The title of this message will come as a surprise and a dismay to many Presbyterians. Presbytery is the genius of our system, so we think. How can Presbytery (which is Scriptural by the way) be our problem? The right of appeal from a lower court to a higher court (after which the American system of jurisprudence is modeled) is the bedrock foundation for Presbyterianism. How can that court be our chief nemesis? We must remember what D. Martyn Lloyd-Jones often said that we have to watch our strengths because they become our biggest problem areas. So it is with Presbytery.
Here is the problem with Presbytery. Presbyteries everywhere function contrary to the Constitution of their denomination whenever they choose to do so with virtual impunity. That has been true in all Presbyterian denominations and all nations and all time periods. Presbyteries never really get into trouble if they violate the Constitution. A light verbal reprimand is the most that ever happens to them. Process errors will be corrected by the higher court with a simple directive. But if Presbytery is guilty of more egregious errors, nothing is done to them. This problem with Presbyteries cuts across all boundaries between conservatives and liberals/progressives. It applies to each alike.
As a former member of the Standing Judicial Commission of the PCA for four terms, I saw enough instances of Presbyteries violating the Constitution to last a lifetime. Over forty-four years in the ministry of the PCA, I saw many other violations which never made it before the General Assembly for adjudication. In 2008, I was the prosecutor for the SJC in the trial of Louisiana Presbytery for harboring Steve Wilkins and his theological errors. The SJC was instructed before deliberations on that case that no General Assembly in American Presbyterian history had ever sanctioned a Presbytery. Louisiana Presbytery was found guilty by a vote of 11-7 following that trial in March of 2008 and the Presbytery had to have the sanctions read to them before the General Assembly a few months later.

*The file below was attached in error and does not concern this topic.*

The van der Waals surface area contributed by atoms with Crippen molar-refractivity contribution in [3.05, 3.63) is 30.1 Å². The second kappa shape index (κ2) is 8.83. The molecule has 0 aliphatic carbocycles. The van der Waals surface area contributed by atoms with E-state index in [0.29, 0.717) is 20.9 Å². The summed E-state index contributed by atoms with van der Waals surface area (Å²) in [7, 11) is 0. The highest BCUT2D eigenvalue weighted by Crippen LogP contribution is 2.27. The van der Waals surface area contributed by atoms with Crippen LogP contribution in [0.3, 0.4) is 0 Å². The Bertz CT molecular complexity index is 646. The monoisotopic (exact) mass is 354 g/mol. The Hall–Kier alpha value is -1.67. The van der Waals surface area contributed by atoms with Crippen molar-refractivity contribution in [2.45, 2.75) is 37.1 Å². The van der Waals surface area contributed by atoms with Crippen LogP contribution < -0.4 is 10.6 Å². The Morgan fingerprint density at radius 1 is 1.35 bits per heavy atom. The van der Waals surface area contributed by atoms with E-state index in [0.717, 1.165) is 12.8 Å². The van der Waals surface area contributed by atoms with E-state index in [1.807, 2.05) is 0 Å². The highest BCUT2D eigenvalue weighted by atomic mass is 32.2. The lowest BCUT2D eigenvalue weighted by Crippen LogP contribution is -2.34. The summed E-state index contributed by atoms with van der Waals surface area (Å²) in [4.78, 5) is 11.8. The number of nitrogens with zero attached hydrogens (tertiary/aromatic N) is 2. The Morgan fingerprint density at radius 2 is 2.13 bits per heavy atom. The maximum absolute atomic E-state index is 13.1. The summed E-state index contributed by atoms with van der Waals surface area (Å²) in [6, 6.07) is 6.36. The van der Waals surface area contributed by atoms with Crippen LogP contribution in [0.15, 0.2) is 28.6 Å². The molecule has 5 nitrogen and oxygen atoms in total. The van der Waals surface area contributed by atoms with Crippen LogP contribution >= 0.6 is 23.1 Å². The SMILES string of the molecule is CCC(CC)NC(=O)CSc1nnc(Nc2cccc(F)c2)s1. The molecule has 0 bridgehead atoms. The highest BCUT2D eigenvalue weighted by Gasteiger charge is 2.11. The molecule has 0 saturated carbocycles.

Some people may think it is a great thing that only one Presbytery has ever been sanctioned by a General Assembly in American Presbyterianism, but I disagree. Just as sessions can and do err, so also Presbyteries can and do err. Westminster Confession of Faith 31.3 says:
All synods and councils, since the apostles’ times, whether general or particular, may err; and many have erred. Therefore they are not to be made the rule of faith, or practice; but to be used as a help to both.
No Presbytery should be accorded deferential treatment when they err. Their actions are not the rule of faith. Their pronouncements are not the voice of God. Their violations of the Constitution are not to be countenanced any more than a similar violation by the lower court would be countenanced by that same Presbytery. Yet, these are the kinds of things that I have seen during my life in the ministry:
· Presbytery harboring theological errors and immorality with impunity (except in the lone case of Louisiana Presbytery in 2008).
· Presbytery receiving allegations against a minister or a church without the Scriptural requirement of it being based on the mouths of two or three witnesses (Cf. Deuteronomy 17:6; 19:15; Matthew 18:16; and, 1 Timothy 5:19).
· Presbytery receiving allegations against a minister or a session without allowing the party alleged to be in error to face his accusers or respond to the allegations.
· Presbytery unconstitutionally removing a session and placing a commission over the congregation.
· Presbytery ignoring the Scriptural requirement that no party is to be allowed to bring an allegation against someone else without first proceeding through the steps of Matthew 18:15-18.
· Presbytery violating its own Constitution in appointing judicial commissions.
· Presbytery usurping authority through bullying tactics and forcing pastors to leave their churches without justification.